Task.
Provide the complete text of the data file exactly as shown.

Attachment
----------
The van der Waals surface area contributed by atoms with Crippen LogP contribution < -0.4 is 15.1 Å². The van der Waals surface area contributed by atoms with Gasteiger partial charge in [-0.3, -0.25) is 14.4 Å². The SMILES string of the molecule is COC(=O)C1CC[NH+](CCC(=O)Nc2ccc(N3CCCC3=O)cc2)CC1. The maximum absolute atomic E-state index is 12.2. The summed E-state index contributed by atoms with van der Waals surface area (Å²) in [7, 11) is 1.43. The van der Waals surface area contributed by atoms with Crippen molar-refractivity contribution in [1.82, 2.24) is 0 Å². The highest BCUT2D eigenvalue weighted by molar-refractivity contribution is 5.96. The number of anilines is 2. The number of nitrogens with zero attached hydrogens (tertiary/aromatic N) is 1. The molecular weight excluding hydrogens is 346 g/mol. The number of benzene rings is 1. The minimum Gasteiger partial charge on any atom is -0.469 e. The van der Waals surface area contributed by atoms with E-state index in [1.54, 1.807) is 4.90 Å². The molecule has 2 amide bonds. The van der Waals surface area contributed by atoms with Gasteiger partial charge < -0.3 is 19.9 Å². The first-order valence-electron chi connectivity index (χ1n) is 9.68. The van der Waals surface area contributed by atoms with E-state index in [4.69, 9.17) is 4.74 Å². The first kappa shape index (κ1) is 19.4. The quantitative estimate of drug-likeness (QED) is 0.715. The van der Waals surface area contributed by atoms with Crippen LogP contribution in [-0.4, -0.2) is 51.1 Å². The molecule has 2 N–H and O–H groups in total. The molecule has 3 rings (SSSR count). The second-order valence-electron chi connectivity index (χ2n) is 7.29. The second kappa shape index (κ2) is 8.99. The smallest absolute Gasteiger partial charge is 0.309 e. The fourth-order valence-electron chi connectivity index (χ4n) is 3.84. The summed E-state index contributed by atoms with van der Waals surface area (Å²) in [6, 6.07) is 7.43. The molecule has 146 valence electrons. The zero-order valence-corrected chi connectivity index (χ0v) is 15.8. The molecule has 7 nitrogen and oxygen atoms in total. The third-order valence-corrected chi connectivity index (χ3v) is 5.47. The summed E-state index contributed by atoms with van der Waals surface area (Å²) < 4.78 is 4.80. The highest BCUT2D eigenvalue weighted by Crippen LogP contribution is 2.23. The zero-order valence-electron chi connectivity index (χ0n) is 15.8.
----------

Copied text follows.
The van der Waals surface area contributed by atoms with Crippen LogP contribution < -0.4 is 15.1 Å². The van der Waals surface area contributed by atoms with Gasteiger partial charge in [-0.3, -0.25) is 14.4 Å². The SMILES string of the molecule is COC(=O)C1CC[NH+](CCC(=O)Nc2ccc(N3CCCC3=O)cc2)CC1. The maximum absolute atomic E-state index is 12.2. The summed E-state index contributed by atoms with van der Waals surface area (Å²) in [7, 11) is 1.43. The van der Waals surface area contributed by atoms with Crippen molar-refractivity contribution in [1.82, 2.24) is 0 Å². The highest BCUT2D eigenvalue weighted by molar-refractivity contribution is 5.96. The number of anilines is 2. The number of nitrogens with zero attached hydrogens (tertiary/aromatic N) is 1. The molecular weight excluding hydrogens is 346 g/mol. The number of benzene rings is 1. The minimum Gasteiger partial charge on any atom is -0.469 e. The van der Waals surface area contributed by atoms with E-state index in [1.54, 1.807) is 4.90 Å². The molecule has 2 amide bonds. The van der Waals surface area contributed by atoms with Gasteiger partial charge < -0.3 is 19.9 Å². The first-order valence-electron chi connectivity index (χ1n) is 9.68. The van der Waals surface area contributed by atoms with E-state index in [4.69, 9.17) is 4.74 Å². The first kappa shape index (κ1) is 19.4. The quantitative estimate of drug-likeness (QED) is 0.715. The van der Waals surface area contributed by atoms with Crippen LogP contribution in [-0.4, -0.2) is 51.1 Å². The molecule has 2 N–H and O–H groups in total. The molecule has 3 rings (SSSR count). The second-order valence-electron chi connectivity index (χ2n) is 7.29. The second kappa shape index (κ2) is 8.99. The smallest absolute Gasteiger partial charge is 0.309 e. The fourth-order valence-electron chi connectivity index (χ4n) is 3.84. The summed E-state index contributed by atoms with van der Waals surface area (Å²) in [6, 6.07) is 7.43. The molecule has 146 valence electrons. The zero-order valence-corrected chi connectivity index (χ0v) is 15.8. The molecule has 7 nitrogen and oxygen atoms in total. The third-order valence-corrected chi connectivity index (χ3v) is 5.47. The summed E-state index contributed by atoms with van der Waals surface area (Å²) < 4.78 is 4.80. The highest BCUT2D eigenvalue weighted by Crippen LogP contribution is 2.23. The zero-order valence-electron chi connectivity index (χ0n) is 15.8.